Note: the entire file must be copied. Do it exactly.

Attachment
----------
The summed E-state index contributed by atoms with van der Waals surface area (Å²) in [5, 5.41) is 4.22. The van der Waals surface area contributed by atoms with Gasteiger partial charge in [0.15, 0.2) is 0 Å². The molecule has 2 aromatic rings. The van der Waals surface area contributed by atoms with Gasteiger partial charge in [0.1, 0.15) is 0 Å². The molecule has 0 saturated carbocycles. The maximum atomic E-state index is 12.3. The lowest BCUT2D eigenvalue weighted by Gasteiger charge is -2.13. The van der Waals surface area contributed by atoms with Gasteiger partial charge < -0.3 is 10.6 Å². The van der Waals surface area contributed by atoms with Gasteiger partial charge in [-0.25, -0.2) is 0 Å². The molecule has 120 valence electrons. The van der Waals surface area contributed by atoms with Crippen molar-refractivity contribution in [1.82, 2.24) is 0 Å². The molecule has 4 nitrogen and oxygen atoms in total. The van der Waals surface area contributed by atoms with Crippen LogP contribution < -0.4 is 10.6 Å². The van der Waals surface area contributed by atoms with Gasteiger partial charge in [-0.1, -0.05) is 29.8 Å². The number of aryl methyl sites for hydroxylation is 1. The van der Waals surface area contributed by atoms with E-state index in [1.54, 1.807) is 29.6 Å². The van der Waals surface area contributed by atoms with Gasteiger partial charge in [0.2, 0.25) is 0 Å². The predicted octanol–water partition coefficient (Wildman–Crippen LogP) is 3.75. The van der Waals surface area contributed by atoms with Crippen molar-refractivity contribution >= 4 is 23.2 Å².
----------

The summed E-state index contributed by atoms with van der Waals surface area (Å²) in [5, 5.41) is 4.22. The van der Waals surface area contributed by atoms with Gasteiger partial charge in [0.15, 0.2) is 0 Å². The molecule has 2 aromatic rings. The van der Waals surface area contributed by atoms with Gasteiger partial charge in [0.1, 0.15) is 0 Å². The molecule has 0 saturated carbocycles. The maximum atomic E-state index is 12.3. The lowest BCUT2D eigenvalue weighted by Gasteiger charge is -2.13. The van der Waals surface area contributed by atoms with Gasteiger partial charge < -0.3 is 10.6 Å². The van der Waals surface area contributed by atoms with Gasteiger partial charge in [-0.25, -0.2) is 0 Å². The molecule has 120 valence electrons. The van der Waals surface area contributed by atoms with Crippen molar-refractivity contribution in [1.82, 2.24) is 0 Å². The molecule has 4 nitrogen and oxygen atoms in total. The van der Waals surface area contributed by atoms with Crippen LogP contribution < -0.4 is 10.6 Å². The van der Waals surface area contributed by atoms with Gasteiger partial charge in [-0.1, -0.05) is 29.8 Å². The number of aryl methyl sites for hydroxylation is 1. The van der Waals surface area contributed by atoms with E-state index in [1.54, 1.807) is 29.6 Å². The van der Waals surface area contributed by atoms with Gasteiger partial charge in [0.2, 0.25) is 0 Å². The predicted octanol–water partition coefficient (Wildman–Crippen LogP) is 3.75. The van der Waals surface area contributed by atoms with Crippen molar-refractivity contribution >= 4 is 23.2 Å².